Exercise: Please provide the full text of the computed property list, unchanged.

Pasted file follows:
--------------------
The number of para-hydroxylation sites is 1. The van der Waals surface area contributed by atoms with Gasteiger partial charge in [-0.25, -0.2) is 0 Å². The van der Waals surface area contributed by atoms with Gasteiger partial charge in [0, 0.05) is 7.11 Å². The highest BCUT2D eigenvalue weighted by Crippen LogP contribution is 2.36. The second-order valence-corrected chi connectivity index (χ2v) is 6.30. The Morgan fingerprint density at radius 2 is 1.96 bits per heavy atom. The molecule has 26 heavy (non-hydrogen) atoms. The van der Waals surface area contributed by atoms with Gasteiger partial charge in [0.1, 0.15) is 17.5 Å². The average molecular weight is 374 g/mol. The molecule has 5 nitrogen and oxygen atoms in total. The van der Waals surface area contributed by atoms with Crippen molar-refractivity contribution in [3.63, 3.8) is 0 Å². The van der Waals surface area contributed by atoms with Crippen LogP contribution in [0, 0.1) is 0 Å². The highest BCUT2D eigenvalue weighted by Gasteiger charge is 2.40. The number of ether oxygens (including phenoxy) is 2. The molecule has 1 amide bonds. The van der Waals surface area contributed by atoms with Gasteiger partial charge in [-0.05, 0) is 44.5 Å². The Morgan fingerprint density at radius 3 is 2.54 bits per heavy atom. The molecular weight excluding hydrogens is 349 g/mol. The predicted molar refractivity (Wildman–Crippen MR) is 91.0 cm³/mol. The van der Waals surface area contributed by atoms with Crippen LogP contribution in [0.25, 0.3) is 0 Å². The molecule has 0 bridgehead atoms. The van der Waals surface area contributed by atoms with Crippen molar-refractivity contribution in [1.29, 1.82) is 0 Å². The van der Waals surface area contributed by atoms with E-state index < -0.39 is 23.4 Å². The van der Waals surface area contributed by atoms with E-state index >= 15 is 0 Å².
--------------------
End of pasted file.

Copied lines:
The number of para-hydroxylation sites is 1. The van der Waals surface area contributed by atoms with Gasteiger partial charge in [-0.25, -0.2) is 0 Å². The van der Waals surface area contributed by atoms with Gasteiger partial charge in [0, 0.05) is 7.11 Å². The highest BCUT2D eigenvalue weighted by Crippen LogP contribution is 2.36. The second-order valence-corrected chi connectivity index (χ2v) is 6.30. The Morgan fingerprint density at radius 2 is 1.96 bits per heavy atom. The molecule has 26 heavy (non-hydrogen) atoms. The van der Waals surface area contributed by atoms with Gasteiger partial charge in [0.1, 0.15) is 17.5 Å². The average molecular weight is 374 g/mol. The molecule has 5 nitrogen and oxygen atoms in total. The van der Waals surface area contributed by atoms with Crippen molar-refractivity contribution in [3.63, 3.8) is 0 Å². The van der Waals surface area contributed by atoms with Crippen LogP contribution in [0, 0.1) is 0 Å². The highest BCUT2D eigenvalue weighted by Gasteiger charge is 2.40. The number of ether oxygens (including phenoxy) is 2. The molecule has 1 amide bonds. The van der Waals surface area contributed by atoms with Gasteiger partial charge in [-0.05, 0) is 44.5 Å². The Morgan fingerprint density at radius 3 is 2.54 bits per heavy atom. The molecular weight excluding hydrogens is 349 g/mol. The predicted molar refractivity (Wildman–Crippen MR) is 91.0 cm³/mol. The van der Waals surface area contributed by atoms with Crippen LogP contribution in [0.25, 0.3) is 0 Å². The molecule has 0 bridgehead atoms. The van der Waals surface area contributed by atoms with Crippen molar-refractivity contribution in [1.29, 1.82) is 0 Å². The van der Waals surface area contributed by atoms with E-state index < -0.39 is 23.4 Å². The van der Waals surface area contributed by atoms with E-state index >= 15 is 0 Å².